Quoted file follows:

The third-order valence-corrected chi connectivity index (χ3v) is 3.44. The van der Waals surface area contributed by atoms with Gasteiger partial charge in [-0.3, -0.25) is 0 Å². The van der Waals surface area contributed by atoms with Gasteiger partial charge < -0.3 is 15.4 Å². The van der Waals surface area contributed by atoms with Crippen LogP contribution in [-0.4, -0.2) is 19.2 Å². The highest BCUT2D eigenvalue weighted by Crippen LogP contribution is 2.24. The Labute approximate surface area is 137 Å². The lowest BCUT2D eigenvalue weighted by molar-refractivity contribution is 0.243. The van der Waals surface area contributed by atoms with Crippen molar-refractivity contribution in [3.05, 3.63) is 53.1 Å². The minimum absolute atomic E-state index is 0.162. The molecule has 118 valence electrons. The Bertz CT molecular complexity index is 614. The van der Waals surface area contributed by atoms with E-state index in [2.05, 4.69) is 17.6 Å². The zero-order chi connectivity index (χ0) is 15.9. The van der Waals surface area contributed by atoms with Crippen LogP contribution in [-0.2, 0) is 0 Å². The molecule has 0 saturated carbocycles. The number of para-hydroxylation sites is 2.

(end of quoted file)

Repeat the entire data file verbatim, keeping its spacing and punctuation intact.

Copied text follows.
The third-order valence-corrected chi connectivity index (χ3v) is 3.44. The van der Waals surface area contributed by atoms with Gasteiger partial charge in [-0.3, -0.25) is 0 Å². The van der Waals surface area contributed by atoms with Gasteiger partial charge < -0.3 is 15.4 Å². The van der Waals surface area contributed by atoms with Crippen LogP contribution in [-0.4, -0.2) is 19.2 Å². The highest BCUT2D eigenvalue weighted by Crippen LogP contribution is 2.24. The Labute approximate surface area is 137 Å². The lowest BCUT2D eigenvalue weighted by molar-refractivity contribution is 0.243. The van der Waals surface area contributed by atoms with Crippen molar-refractivity contribution in [3.05, 3.63) is 53.1 Å². The minimum absolute atomic E-state index is 0.162. The molecule has 118 valence electrons. The Bertz CT molecular complexity index is 614. The van der Waals surface area contributed by atoms with E-state index in [2.05, 4.69) is 17.6 Å². The zero-order chi connectivity index (χ0) is 15.9. The van der Waals surface area contributed by atoms with Crippen LogP contribution in [-0.2, 0) is 0 Å². The molecule has 0 saturated carbocycles. The number of para-hydroxylation sites is 2.